3) Feedback about my translation and answers to discussion questions—It was incredibly valuable to receive detailed corrections to my translations and explanations to any questions that I have asked. I always felt that my questions would not be frustrating or tedious, but that they were viewed as an important part of my learning process. In short, this class has reinforced that good communication in a healthy-student teacher relationship can shape a student’s engagement with the subject.
Generally speaking, I learned better to understand and appreciate Latin poetry. Before Dr. LaFleur's Ovid tutorial, Latin poetry was intimidating to me. I could not wrap my head around the word order, meter, and abundance of vocabulary. While I still have to consult the dictionary often when reading, I have learned to see the beauty in a poet’s choices regarding word order, meter, and vocabulary. In my opinion, Ovid is an excellent place to start when learning Latin poetry because his cleverly crafted verses contain so much meaning and provide so much opportunity for analysis and discussion.
To be more specific, I am thankful to now be able to read several long sections from Ovid’s Metamorphoses and Amores,and to be able to share these with my students. I plan to create tiered versions of these stories and poems in order to make them more accessible to my students. My deepened knowledge of these poems gives me the ability to do that, while I would not have been able to do so as efficiently a year ago. Furthermore, I have learned not only how to scan Latin poetry, but to read it expressively in the correct meter without thinking about the scansion. Because there is a rhythm to Latin poetry that one can assimilate after just a short time, I no longer think about the “rules” of scansion. This has been great fun for me, and I hope to share this as well with my students.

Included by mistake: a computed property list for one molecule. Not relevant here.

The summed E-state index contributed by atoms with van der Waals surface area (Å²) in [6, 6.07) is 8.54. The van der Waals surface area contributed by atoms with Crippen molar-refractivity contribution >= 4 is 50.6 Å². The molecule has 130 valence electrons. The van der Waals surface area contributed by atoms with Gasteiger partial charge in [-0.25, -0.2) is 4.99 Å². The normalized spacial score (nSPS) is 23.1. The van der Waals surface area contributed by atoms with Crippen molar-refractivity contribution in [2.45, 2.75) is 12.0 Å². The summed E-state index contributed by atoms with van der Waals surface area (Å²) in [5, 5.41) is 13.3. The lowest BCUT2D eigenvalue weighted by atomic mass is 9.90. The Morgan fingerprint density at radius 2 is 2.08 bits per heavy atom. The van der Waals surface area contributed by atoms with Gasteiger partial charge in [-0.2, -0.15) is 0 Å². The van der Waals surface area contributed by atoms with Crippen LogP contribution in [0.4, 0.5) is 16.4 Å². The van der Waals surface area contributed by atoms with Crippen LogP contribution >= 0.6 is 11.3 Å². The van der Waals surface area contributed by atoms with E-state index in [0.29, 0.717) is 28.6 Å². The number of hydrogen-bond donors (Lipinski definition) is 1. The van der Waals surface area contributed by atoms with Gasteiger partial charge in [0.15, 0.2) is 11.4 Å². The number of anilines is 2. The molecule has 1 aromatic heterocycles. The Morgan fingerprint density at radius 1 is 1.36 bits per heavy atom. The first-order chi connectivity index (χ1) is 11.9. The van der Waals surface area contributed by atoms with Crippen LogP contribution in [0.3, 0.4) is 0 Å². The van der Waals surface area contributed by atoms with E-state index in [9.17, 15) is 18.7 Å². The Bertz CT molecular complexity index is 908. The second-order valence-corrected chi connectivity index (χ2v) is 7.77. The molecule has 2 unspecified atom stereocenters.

A valuable feature of the tutorial is the guided commentary throughout the book. I found it to be the perfect balance between explaining potentially confusing vocabulary and grammar, providing context for allusions and historical information, and pointing out interesting and delightful things I might otherwise have missed. It is truly like having a teacher right there with you while you read. I also found the discussion questions to be extremely fruitful for my learning. They are thought-provoking and relevant to the text, and provide an excellent model for the sorts of questions I can ask my own students about poetry. Another surprisingly valuable feature of the tutorial is the Sara Mack book on Ovid. I absolutely loved this book. Clearly, Mack adores Ovid, and this adoration is contagious. I finished her book excited to read more Ovid beyond this tutorial and more aware of how Ovid expresses his genius.
This tutorial has made Ovid my favorite Roman author. I will certainly teach Ovid to my students as I continue to read more of his work on my own time. I am thankful to Dr. LaFleur for writing such an excellent tutorial and helping me along the way.
Ovidius iam vivit!
John Hermesmann, teacher
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Last updated 9/21. Please report any problems with this website to email@example.com